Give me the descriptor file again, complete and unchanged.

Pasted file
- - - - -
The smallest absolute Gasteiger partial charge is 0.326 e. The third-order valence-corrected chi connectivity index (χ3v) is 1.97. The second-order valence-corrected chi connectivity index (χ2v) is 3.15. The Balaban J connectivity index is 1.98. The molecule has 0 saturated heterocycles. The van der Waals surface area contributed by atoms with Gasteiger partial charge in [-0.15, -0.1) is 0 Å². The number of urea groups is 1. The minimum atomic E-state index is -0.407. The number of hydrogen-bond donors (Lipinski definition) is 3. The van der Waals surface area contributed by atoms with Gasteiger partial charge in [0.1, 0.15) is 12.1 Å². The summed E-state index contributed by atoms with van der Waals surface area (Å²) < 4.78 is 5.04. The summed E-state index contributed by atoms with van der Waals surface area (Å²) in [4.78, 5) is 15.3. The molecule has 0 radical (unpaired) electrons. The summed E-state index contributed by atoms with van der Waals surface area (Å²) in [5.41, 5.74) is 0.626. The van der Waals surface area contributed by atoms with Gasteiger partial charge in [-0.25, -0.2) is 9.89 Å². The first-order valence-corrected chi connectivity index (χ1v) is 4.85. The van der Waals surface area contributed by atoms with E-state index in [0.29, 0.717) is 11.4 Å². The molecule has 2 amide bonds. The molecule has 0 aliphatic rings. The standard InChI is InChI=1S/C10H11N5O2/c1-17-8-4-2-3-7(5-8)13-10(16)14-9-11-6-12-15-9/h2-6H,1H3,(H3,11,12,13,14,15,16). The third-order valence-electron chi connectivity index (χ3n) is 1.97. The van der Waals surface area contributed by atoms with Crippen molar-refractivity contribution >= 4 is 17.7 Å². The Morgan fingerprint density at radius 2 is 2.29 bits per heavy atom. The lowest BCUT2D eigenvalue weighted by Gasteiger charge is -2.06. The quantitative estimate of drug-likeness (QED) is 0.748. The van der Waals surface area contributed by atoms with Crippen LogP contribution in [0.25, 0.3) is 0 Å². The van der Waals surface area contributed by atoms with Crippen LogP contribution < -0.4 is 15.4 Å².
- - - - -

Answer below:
The smallest absolute Gasteiger partial charge is 0.326 e. The third-order valence-corrected chi connectivity index (χ3v) is 1.97. The second-order valence-corrected chi connectivity index (χ2v) is 3.15. The Balaban J connectivity index is 1.98. The molecule has 0 saturated heterocycles. The van der Waals surface area contributed by atoms with Gasteiger partial charge in [-0.15, -0.1) is 0 Å². The number of urea groups is 1. The minimum atomic E-state index is -0.407. The number of hydrogen-bond donors (Lipinski definition) is 3. The van der Waals surface area contributed by atoms with Gasteiger partial charge in [0.1, 0.15) is 12.1 Å². The summed E-state index contributed by atoms with van der Waals surface area (Å²) < 4.78 is 5.04. The summed E-state index contributed by atoms with van der Waals surface area (Å²) in [4.78, 5) is 15.3. The molecule has 0 radical (unpaired) electrons. The summed E-state index contributed by atoms with van der Waals surface area (Å²) in [5.41, 5.74) is 0.626. The van der Waals surface area contributed by atoms with Gasteiger partial charge in [-0.25, -0.2) is 9.89 Å². The first-order valence-corrected chi connectivity index (χ1v) is 4.85. The van der Waals surface area contributed by atoms with E-state index in [0.29, 0.717) is 11.4 Å². The molecule has 2 amide bonds. The molecule has 0 aliphatic rings. The standard InChI is InChI=1S/C10H11N5O2/c1-17-8-4-2-3-7(5-8)13-10(16)14-9-11-6-12-15-9/h2-6H,1H3,(H3,11,12,13,14,15,16). The third-order valence-electron chi connectivity index (χ3n) is 1.97. The van der Waals surface area contributed by atoms with Crippen molar-refractivity contribution >= 4 is 17.7 Å². The Morgan fingerprint density at radius 2 is 2.29 bits per heavy atom. The lowest BCUT2D eigenvalue weighted by Gasteiger charge is -2.06. The quantitative estimate of drug-likeness (QED) is 0.748. The van der Waals surface area contributed by atoms with Crippen LogP contribution in [0.25, 0.3) is 0 Å². The van der Waals surface area contributed by atoms with Crippen LogP contribution < -0.4 is 15.4 Å².